‘Tolkien is the greatest burden the modern fantasy author must labour under and eventually escape from if they are to succeed.’ So wrote Australian high fantasy writer, Sara Douglass, a decade and a half ago. Replace Tolkien with George RR Martin, and one might say the same principle applies today. Read more »

wetlands_poster

Rochelle Siemienowicz

Lucky Dip Diving: an approach to film festivals

I wanted to let go of the grasping desire to watch everything and be part of every conversation. But with the Melbourne International Film Festival in full swing, anxieties arise again. Read more »

Happy Christmas

Rochelle Siemienowicz

Joe Swanberg’s Real Women

In Happy Christmas, the female characters are a pleasure to watch, largely because they’re so familiar in life and so rarely depicted on screen. Read more »

Gabrielle

Rochelle Siemienowicz

Beyond tics, limps and prosthetics

Think of a disability – mental or physical – and there’s sure to be a film that features it. What about giving big roles to actors who actually live with the disability they’re depicting? Now that would be authentic. Read more »

hbo-silicon-valley

Connor Tomas O'Brien

Silicon Valley will eat itself

  At a certain point in the lifespan of any subculture, fiction and reality start to blur. Members of the subculture begin to model their character and appearance on the idealised representations of themselves they read about or see on screen, and the loop continues until nobody … Read more »

inbox

Connor Tomas O'Brien

Death to the Inbox

The primary source of our ‘email problem’ seems to lie in our belief that email is a vastly richer and more capable medium than it is. Read more »

5881861191_90de8b5bc9

Connor Tomas O'Brien

Making trolls eat their words

If we’re not conscious of a troll’s desired response, we risk inadvertently encouraging further trolling by allowing ourselves to be played. Read more »

detail

Danielle Binks

Fan-Girling Over Super Heroines

The testosterone-fuelled BIFF! BANG! KAPOW! of classic comics can seem uninviting, filled with spandex-clad men and swooning damsels who hold limited appeal outside the stereotypical 18-35 year-old male demographic. But things are changing in the world of comics. Read more »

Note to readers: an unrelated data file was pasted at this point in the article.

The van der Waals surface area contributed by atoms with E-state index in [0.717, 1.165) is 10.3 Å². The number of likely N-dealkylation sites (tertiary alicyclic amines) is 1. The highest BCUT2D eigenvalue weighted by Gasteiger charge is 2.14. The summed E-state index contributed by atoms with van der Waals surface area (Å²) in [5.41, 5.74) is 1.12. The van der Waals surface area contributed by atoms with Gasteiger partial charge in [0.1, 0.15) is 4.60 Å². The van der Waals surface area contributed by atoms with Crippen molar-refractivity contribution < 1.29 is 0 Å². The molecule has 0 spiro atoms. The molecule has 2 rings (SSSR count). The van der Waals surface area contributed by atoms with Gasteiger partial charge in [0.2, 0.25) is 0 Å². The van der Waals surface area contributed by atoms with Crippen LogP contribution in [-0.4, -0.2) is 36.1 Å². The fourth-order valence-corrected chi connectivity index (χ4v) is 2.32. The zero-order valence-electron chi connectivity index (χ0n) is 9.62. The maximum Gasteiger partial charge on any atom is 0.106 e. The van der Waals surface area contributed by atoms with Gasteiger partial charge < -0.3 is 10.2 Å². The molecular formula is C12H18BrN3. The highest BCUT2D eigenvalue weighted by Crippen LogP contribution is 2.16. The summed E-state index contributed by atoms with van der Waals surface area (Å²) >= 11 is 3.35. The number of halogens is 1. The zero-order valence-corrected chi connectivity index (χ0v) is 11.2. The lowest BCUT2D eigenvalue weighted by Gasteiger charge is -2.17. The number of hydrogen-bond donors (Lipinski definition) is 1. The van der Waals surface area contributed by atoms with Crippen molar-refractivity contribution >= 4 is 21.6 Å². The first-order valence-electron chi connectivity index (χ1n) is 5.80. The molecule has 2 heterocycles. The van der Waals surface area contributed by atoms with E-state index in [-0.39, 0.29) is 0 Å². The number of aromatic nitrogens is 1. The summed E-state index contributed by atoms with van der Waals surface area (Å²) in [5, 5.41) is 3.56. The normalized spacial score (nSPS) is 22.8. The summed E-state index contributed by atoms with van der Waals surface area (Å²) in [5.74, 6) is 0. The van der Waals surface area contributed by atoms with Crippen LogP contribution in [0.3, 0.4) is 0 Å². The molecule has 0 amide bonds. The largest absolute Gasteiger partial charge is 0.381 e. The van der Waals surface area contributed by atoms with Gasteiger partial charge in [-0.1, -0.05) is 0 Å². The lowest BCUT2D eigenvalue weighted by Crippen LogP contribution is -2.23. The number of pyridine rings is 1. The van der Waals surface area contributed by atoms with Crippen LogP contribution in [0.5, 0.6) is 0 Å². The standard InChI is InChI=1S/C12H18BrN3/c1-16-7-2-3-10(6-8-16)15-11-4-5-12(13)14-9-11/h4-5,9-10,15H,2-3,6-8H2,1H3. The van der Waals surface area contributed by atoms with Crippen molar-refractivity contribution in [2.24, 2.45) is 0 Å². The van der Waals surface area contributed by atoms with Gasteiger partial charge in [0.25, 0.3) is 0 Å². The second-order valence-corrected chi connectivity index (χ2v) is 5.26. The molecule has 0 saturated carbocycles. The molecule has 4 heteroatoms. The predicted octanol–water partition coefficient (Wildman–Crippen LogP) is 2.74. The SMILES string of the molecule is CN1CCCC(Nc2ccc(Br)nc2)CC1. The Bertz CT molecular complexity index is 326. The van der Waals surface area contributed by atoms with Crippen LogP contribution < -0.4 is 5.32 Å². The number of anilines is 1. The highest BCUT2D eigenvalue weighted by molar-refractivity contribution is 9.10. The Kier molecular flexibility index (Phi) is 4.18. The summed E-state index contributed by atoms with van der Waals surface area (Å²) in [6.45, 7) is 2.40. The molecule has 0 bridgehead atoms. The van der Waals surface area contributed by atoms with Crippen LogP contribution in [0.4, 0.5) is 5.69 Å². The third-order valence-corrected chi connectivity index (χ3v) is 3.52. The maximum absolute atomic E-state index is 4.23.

9780143305323

Danielle Binks

Australia Needs Diverse Books

The ‘We Need Diverse Books’ team is made up of authors, editors and publishers from North America, but the #WeNeedDiverseBooks hashtag and campaign has reverberated in youth literature communities worldwide. Read more »

tumblr_inline_n6wz16ohb91r8e10g

Danielle Binks

YA is the New Black

Apparently those of us who do read and enjoy youth literature should be ‘embarrassed’. At least that’s what Ruth Graham said in her recent clickbait article for Slate, ‘Against YA’. Read more »

Jabberwocky1

Chad Parkhill

The carnival is over

Jabberwocky, scheduled to take place last weekend, was the kind of festival that wasn’t supposed to fail. Read more »

Robin Thicke

Chad Parkhill

Why has Robin Thicke’s Paula flopped?

What, exactly, has caused Paula to sell so poorly that it has already positioned itself as this year’s most memorable flop? Read more »

splash

Chad Parkhill

Queering the Power: The Soft Pink Truth’s Why Do the Heathen Rage?

The Soft Pink Truth’s new album ‘Why Do the Heathen Rage’ demonstrates that despite their superficial differences, dance music and black metal have a lot in common. Read more »

2014-07-03-theleftovers

Stephanie Van Schilt

TV pilots: The good, the bad and The Leftovers

With the wealth of shows on offer, committing to a new TV series can feel like a big deal. It’s often during a pilot episode that audiences determine whether the program is appealing enough to stick with for the long haul. Read more »

Alg-90210-jpg

Stephanie Van Schilt

Sick-Person TV

The only upside to getting sick was the many afternoons I spent curled up on the couch at home, watching daytime TV. I inhaled the drama of pre-recorded episodes of Beverley Hills 90210 while playing with my Brandon and Dylan sticker collection (interspersed with sporadic vomiting). Read more »

The_Million_Dollar_Drop_logo

Nicholas J Johnson

Highbrow vs Lowbrow: Nicholas J Johnson defends Lowbrow TV

I can’t stop looking at Eddie McGuire’s smug, stupid face. It’s not my fault. It’s just I’ve never been this close to the man before, and it’s not until now that I’ve realised how oddly smooth and tanned his skin is. As if someone has stretched the orange bladder from a football over a slab of marble. Read more »